Mary Balogh

At Last Comes Love


WHEN Duncan Pennethorne, Earl of Sheringford, returned to London after a five-year absence, he did not go immediately to Claverbrook House on Grosvenor Square, but instead took up a reluctant residence on Curzon Street with his mother, Lady Carling. Sir Graham, her second husband, was not delighted to see him, but he /was/ fond of his wife so did not turn his stepson from his doors.

Claverbrook House was where Duncan must go sooner rather than later, though. His funds had been cut off, without warning and without explanation, at just a time when he was preparing to return home at last – home being Woodbine Park in Warwickshire, the house and estate where he had grown up and that had provided him with a comfortable income since his father's death fifteen years ago.

And he had not been going there alone. The Harrises, who had been in his employ for the past five years in various capacities, were going with him – the position of head gardener had fallen vacant and Harris was to fill it. Most important of all, four-year-old Toby was going there too. He was to be known at Woodbine as the Harrises' orphaned grandson. Toby had been wildly excited when told that he would be living henceforward at the place about which Duncan had told him so many exciting stories – Duncan's memories of his boyhood there were almost exclusively happy ones.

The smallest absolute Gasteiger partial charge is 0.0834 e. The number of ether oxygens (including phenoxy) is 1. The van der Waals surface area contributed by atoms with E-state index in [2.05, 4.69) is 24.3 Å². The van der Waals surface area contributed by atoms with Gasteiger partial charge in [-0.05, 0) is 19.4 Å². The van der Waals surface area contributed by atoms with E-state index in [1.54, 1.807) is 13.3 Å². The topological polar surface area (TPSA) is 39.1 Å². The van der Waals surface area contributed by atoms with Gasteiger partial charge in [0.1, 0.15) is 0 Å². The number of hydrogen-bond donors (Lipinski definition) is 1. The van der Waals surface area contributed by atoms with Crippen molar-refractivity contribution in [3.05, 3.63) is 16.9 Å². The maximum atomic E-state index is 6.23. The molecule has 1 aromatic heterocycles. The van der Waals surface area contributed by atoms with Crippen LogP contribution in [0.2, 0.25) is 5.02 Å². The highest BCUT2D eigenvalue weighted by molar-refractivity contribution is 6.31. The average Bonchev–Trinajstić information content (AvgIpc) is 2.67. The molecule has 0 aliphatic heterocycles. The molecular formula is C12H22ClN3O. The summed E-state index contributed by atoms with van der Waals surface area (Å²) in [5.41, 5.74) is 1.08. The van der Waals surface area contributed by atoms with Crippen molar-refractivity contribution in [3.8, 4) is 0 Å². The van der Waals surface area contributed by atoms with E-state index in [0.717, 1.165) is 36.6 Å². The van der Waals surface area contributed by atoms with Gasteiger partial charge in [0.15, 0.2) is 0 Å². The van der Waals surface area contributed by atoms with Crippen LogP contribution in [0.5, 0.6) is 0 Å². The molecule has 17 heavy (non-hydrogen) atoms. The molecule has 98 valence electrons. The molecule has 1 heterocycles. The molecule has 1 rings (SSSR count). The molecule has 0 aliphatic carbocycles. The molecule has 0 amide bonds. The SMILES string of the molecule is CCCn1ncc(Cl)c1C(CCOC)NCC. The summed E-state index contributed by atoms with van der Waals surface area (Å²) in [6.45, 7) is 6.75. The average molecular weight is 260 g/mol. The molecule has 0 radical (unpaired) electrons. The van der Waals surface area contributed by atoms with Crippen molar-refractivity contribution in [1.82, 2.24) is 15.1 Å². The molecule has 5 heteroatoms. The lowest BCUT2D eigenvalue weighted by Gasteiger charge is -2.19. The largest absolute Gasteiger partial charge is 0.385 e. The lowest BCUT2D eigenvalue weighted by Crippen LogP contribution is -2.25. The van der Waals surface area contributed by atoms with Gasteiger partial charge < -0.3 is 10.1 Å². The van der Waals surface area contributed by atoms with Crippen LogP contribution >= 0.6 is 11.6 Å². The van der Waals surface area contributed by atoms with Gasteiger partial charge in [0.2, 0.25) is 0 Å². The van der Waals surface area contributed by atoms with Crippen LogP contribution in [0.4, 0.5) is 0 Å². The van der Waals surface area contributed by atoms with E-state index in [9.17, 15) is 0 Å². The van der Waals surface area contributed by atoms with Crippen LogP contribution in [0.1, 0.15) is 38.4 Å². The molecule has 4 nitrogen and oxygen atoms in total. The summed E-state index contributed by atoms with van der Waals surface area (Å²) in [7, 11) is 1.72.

But then, suddenly, all his plans had gone awry, and he had been forced to leave the child with the Harrises in Harrogate while he dashed off to London in the hope of averting disaster.

His only warning had come in a formal note written in the bold hand of his grandfather's secretary, though his grandfather's signature was scrawled at the foot of the page, unmistakable despite the fact that it had grown shaky and spidery with age. At the same time the steward at Woodbine Park had grown suddenly and ominously silent.

They had all known /where/ to write to him, much of the need for secrecy having been lifted with Laura's death. Duncan had felt obliged to inform a number of people about that unhappy event.

It made little sense to Duncan that his grandfather would decide to cut him off just when a measure of respectability had been restored to his life. It made even less sense when he considered the fact that as the Marquess of Claverbrook's only grandson and only direct descendant, he was his heir.